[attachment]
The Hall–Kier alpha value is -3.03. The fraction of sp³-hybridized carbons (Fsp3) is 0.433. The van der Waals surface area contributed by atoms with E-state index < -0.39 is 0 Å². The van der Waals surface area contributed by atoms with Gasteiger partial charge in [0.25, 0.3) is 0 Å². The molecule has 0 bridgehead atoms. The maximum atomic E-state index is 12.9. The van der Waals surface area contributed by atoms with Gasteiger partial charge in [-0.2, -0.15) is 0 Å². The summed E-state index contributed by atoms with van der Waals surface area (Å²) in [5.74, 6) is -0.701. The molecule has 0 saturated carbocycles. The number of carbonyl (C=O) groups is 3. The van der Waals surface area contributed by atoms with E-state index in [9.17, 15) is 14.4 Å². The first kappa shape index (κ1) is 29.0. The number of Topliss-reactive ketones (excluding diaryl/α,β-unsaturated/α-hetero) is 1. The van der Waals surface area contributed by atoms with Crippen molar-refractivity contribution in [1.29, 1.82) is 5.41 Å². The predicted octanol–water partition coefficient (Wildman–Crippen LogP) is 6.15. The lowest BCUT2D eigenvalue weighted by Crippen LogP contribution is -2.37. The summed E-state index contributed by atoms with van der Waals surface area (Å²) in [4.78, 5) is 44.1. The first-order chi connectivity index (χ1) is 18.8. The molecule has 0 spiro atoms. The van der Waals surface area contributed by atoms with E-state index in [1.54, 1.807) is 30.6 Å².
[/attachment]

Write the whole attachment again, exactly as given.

The Hall–Kier alpha value is -3.03. The fraction of sp³-hybridized carbons (Fsp3) is 0.433. The van der Waals surface area contributed by atoms with E-state index < -0.39 is 0 Å². The van der Waals surface area contributed by atoms with Gasteiger partial charge in [0.25, 0.3) is 0 Å². The molecule has 0 bridgehead atoms. The maximum atomic E-state index is 12.9. The van der Waals surface area contributed by atoms with Gasteiger partial charge in [-0.2, -0.15) is 0 Å². The summed E-state index contributed by atoms with van der Waals surface area (Å²) in [5.74, 6) is -0.701. The molecule has 0 saturated carbocycles. The number of carbonyl (C=O) groups is 3. The van der Waals surface area contributed by atoms with E-state index in [9.17, 15) is 14.4 Å². The first kappa shape index (κ1) is 29.0. The number of Topliss-reactive ketones (excluding diaryl/α,β-unsaturated/α-hetero) is 1. The van der Waals surface area contributed by atoms with Crippen molar-refractivity contribution in [1.29, 1.82) is 5.41 Å². The predicted octanol–water partition coefficient (Wildman–Crippen LogP) is 6.15. The lowest BCUT2D eigenvalue weighted by Crippen LogP contribution is -2.37. The summed E-state index contributed by atoms with van der Waals surface area (Å²) in [4.78, 5) is 44.1. The first-order chi connectivity index (χ1) is 18.8. The molecule has 0 spiro atoms. The van der Waals surface area contributed by atoms with E-state index in [1.54, 1.807) is 30.6 Å².